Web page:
My favourite feature thus far are the upstairs bathroom floors.  We used a large format (12" x 24") tile, but interspersed glass & marble mosaic tile stripes to give it a little added interest.

These stripes also provide a visual trick to make the rooms look bigger.  They fool the eye into thinking there is more space!   We also used the mosaic around the tub surround in the Tenant's Unit, to take advantage of some of the funky angles!

In the downstairs bathrooms, we used the beautiful marble pieces that I splurged on.  The colors look a little funky with the temporary light bulb we have hanging out of the wall, but I love the dramatic pattern and mix of marble colors.

Once we get the walls painted, plumbing fixtures will be installed and they will start to look like real bathrooms!

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Monday, December 8, 2014

Kitchen(s) Update!

The kitchen in each unit is coming together quickly.

Remember the plan for the Tenant's kitchen?

Well the guys made great progress last week and it's looking good.  We used Martha Stewart's Maidstone cabinets in Heavy Cream.  I love the Shaker style door and the warm off-white finish.  We're complimenting them with a new paint color we haven't tried before - Netsuke, from Sherwin Williams #6134.

I especially like the stove and peninsula wall.  It's going to work really well for Kyle & Sam.  A cooking station with a couple of stools to pull up and watch the chef!

Dining Room View to Kitchen - Before
Best of all, I like how removing the walls from the dining room and hallway have linked the rooms and made it feel so much more spacious.  Now the kitchen feels like it's integrated with the rest of the living area.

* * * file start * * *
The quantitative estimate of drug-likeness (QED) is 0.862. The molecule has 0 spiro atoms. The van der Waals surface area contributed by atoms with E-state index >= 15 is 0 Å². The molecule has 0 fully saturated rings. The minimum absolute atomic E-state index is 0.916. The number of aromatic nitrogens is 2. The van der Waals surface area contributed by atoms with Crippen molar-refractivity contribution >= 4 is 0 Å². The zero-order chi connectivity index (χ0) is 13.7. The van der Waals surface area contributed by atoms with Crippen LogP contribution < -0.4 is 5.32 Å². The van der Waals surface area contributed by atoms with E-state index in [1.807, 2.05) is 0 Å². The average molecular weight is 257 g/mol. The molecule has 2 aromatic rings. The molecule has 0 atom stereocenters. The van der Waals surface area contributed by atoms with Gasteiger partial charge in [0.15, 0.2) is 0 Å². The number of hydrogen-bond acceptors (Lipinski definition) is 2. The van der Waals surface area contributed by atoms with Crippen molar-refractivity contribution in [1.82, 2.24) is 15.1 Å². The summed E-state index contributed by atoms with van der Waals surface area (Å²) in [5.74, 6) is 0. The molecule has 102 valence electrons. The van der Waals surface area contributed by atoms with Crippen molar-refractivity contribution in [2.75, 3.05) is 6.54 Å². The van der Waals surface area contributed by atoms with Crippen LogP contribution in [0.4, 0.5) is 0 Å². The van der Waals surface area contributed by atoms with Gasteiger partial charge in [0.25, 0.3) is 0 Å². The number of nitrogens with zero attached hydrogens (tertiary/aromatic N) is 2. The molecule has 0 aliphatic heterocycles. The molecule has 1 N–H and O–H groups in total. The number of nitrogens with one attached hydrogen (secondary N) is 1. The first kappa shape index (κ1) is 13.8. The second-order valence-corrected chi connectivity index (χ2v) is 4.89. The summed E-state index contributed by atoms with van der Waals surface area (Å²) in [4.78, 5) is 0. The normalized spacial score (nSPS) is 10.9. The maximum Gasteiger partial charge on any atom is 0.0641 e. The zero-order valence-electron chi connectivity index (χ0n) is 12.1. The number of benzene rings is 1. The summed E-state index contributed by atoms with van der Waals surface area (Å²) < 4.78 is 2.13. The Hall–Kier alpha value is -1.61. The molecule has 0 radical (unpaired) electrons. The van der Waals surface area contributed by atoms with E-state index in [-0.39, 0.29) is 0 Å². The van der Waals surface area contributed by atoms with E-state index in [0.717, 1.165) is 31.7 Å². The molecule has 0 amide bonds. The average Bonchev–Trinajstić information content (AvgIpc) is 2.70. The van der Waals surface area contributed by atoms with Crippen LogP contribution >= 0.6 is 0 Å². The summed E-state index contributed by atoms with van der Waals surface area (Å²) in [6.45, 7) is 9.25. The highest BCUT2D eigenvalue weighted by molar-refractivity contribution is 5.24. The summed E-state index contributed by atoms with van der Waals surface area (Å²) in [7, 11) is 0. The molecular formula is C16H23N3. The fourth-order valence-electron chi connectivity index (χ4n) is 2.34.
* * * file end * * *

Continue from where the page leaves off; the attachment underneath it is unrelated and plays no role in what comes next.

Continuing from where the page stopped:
View of kitchen from Dining Room

Tenants Unit - Sink and Window Wall

The Owner's Kitchen is also moving right along.  The only challenge?  The cabinet over the refrigerator arrived damaged.  But they  will replace it and we're just waiting for it to arrive.

This kitchen has a slightly different floor plan, since we removed the wall to the dining room to give the living spaces better flow.

I always love how the guys do the crown moulding.  It adds such a beautiful touch to the room.  This cabinet will create a built in furniture look, with glass doors and a lighted interior.  Oh, and see how they were able to reuse the antique rosettes around the new door and window trim?

It gets dark early this time of year!
But of course installing the doors is a critical step - they make such a difference!

The next step is to make the template for the new quartz countertops.  It's all done with a laser, for a perfect, precision fit.